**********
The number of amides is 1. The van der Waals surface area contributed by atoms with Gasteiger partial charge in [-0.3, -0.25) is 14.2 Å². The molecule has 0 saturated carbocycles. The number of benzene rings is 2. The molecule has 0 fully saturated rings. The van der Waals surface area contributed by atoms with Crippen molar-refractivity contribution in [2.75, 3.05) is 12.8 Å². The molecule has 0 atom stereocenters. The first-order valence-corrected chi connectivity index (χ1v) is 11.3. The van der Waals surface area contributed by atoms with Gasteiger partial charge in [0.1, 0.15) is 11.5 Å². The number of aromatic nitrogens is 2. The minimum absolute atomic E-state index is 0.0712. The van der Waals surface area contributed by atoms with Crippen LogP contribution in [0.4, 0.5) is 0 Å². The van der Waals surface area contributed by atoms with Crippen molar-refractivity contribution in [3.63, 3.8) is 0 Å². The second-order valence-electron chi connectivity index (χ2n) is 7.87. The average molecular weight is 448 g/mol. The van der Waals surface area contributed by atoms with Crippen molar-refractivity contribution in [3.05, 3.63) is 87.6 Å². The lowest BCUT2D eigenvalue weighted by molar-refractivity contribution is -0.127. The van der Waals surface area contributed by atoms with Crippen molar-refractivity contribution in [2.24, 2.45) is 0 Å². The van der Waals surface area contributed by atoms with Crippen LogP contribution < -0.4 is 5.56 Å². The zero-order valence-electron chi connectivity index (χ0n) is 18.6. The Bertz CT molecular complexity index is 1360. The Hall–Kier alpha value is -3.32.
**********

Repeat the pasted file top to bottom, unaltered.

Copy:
The number of amides is 1. The van der Waals surface area contributed by atoms with Gasteiger partial charge in [-0.3, -0.25) is 14.2 Å². The molecule has 0 saturated carbocycles. The number of benzene rings is 2. The molecule has 0 fully saturated rings. The van der Waals surface area contributed by atoms with Crippen molar-refractivity contribution in [2.75, 3.05) is 12.8 Å². The molecule has 0 atom stereocenters. The first-order valence-corrected chi connectivity index (χ1v) is 11.3. The van der Waals surface area contributed by atoms with Gasteiger partial charge in [0.1, 0.15) is 11.5 Å². The number of aromatic nitrogens is 2. The minimum absolute atomic E-state index is 0.0712. The van der Waals surface area contributed by atoms with Crippen LogP contribution in [0.4, 0.5) is 0 Å². The van der Waals surface area contributed by atoms with Crippen molar-refractivity contribution in [3.63, 3.8) is 0 Å². The second-order valence-electron chi connectivity index (χ2n) is 7.87. The average molecular weight is 448 g/mol. The van der Waals surface area contributed by atoms with Crippen molar-refractivity contribution in [3.05, 3.63) is 87.6 Å². The lowest BCUT2D eigenvalue weighted by molar-refractivity contribution is -0.127. The van der Waals surface area contributed by atoms with Crippen molar-refractivity contribution in [2.24, 2.45) is 0 Å². The van der Waals surface area contributed by atoms with Crippen LogP contribution < -0.4 is 5.56 Å². The zero-order valence-electron chi connectivity index (χ0n) is 18.6. The Bertz CT molecular complexity index is 1360. The Hall–Kier alpha value is -3.32.